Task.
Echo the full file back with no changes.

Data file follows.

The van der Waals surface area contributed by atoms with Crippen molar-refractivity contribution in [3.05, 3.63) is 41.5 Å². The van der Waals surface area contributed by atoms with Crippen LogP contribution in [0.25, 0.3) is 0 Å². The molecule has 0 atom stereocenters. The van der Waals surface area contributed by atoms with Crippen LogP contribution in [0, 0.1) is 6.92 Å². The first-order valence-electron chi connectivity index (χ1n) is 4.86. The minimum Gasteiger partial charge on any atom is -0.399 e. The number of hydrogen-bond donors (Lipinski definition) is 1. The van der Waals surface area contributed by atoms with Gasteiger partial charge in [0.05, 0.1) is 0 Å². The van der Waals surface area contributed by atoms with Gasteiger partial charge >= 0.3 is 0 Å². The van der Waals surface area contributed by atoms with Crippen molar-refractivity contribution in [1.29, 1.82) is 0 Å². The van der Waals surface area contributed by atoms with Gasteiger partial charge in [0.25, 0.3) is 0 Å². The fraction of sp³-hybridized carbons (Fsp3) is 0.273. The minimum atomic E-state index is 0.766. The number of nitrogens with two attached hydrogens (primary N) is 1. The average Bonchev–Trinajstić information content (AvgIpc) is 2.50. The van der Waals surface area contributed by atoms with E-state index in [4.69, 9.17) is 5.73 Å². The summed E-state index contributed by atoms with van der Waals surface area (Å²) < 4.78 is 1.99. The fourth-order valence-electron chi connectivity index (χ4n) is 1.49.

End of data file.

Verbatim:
The van der Waals surface area contributed by atoms with Crippen molar-refractivity contribution in [3.05, 3.63) is 41.5 Å². The van der Waals surface area contributed by atoms with Crippen LogP contribution in [0.25, 0.3) is 0 Å². The molecule has 0 atom stereocenters. The van der Waals surface area contributed by atoms with Crippen LogP contribution in [0, 0.1) is 6.92 Å². The first-order valence-electron chi connectivity index (χ1n) is 4.86. The minimum Gasteiger partial charge on any atom is -0.399 e. The number of hydrogen-bond donors (Lipinski definition) is 1. The van der Waals surface area contributed by atoms with Gasteiger partial charge in [0.05, 0.1) is 0 Å². The van der Waals surface area contributed by atoms with Gasteiger partial charge >= 0.3 is 0 Å². The van der Waals surface area contributed by atoms with Crippen molar-refractivity contribution in [1.29, 1.82) is 0 Å². The van der Waals surface area contributed by atoms with Gasteiger partial charge in [0.25, 0.3) is 0 Å². The fraction of sp³-hybridized carbons (Fsp3) is 0.273. The minimum atomic E-state index is 0.766. The number of nitrogens with two attached hydrogens (primary N) is 1. The average Bonchev–Trinajstić information content (AvgIpc) is 2.50. The van der Waals surface area contributed by atoms with E-state index in [4.69, 9.17) is 5.73 Å². The summed E-state index contributed by atoms with van der Waals surface area (Å²) < 4.78 is 1.99. The fourth-order valence-electron chi connectivity index (χ4n) is 1.49.